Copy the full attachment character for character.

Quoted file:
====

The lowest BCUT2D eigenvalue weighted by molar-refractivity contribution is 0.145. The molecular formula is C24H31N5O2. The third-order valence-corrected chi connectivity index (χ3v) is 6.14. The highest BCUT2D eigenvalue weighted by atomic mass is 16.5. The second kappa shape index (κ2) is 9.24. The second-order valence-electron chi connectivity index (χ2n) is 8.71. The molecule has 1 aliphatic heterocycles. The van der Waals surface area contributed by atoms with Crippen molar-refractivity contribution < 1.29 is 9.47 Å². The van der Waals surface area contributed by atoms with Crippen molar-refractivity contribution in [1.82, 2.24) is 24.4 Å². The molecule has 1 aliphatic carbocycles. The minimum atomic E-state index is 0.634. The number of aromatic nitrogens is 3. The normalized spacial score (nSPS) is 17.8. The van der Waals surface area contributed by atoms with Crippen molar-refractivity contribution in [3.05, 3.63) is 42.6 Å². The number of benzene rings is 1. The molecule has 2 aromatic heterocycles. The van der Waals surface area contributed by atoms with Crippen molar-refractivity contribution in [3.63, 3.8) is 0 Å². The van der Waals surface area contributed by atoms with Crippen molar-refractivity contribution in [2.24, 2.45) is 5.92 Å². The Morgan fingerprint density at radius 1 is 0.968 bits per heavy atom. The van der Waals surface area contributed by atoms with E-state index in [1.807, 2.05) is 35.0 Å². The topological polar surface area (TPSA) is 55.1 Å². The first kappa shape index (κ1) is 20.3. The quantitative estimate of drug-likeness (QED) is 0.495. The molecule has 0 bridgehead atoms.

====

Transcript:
The lowest BCUT2D eigenvalue weighted by molar-refractivity contribution is 0.145. The molecular formula is C24H31N5O2. The third-order valence-corrected chi connectivity index (χ3v) is 6.14. The highest BCUT2D eigenvalue weighted by atomic mass is 16.5. The second kappa shape index (κ2) is 9.24. The second-order valence-electron chi connectivity index (χ2n) is 8.71. The molecule has 1 aliphatic heterocycles. The van der Waals surface area contributed by atoms with Crippen molar-refractivity contribution < 1.29 is 9.47 Å². The van der Waals surface area contributed by atoms with Crippen molar-refractivity contribution in [1.82, 2.24) is 24.4 Å². The molecule has 1 aliphatic carbocycles. The minimum atomic E-state index is 0.634. The number of aromatic nitrogens is 3. The normalized spacial score (nSPS) is 17.8. The van der Waals surface area contributed by atoms with Crippen molar-refractivity contribution in [3.05, 3.63) is 42.6 Å². The number of benzene rings is 1. The molecule has 2 aromatic heterocycles. The van der Waals surface area contributed by atoms with Crippen molar-refractivity contribution in [3.63, 3.8) is 0 Å². The van der Waals surface area contributed by atoms with Crippen molar-refractivity contribution in [2.24, 2.45) is 5.92 Å². The Morgan fingerprint density at radius 1 is 0.968 bits per heavy atom. The van der Waals surface area contributed by atoms with E-state index in [1.807, 2.05) is 35.0 Å². The topological polar surface area (TPSA) is 55.1 Å². The first kappa shape index (κ1) is 20.3. The quantitative estimate of drug-likeness (QED) is 0.495. The molecule has 0 bridgehead atoms.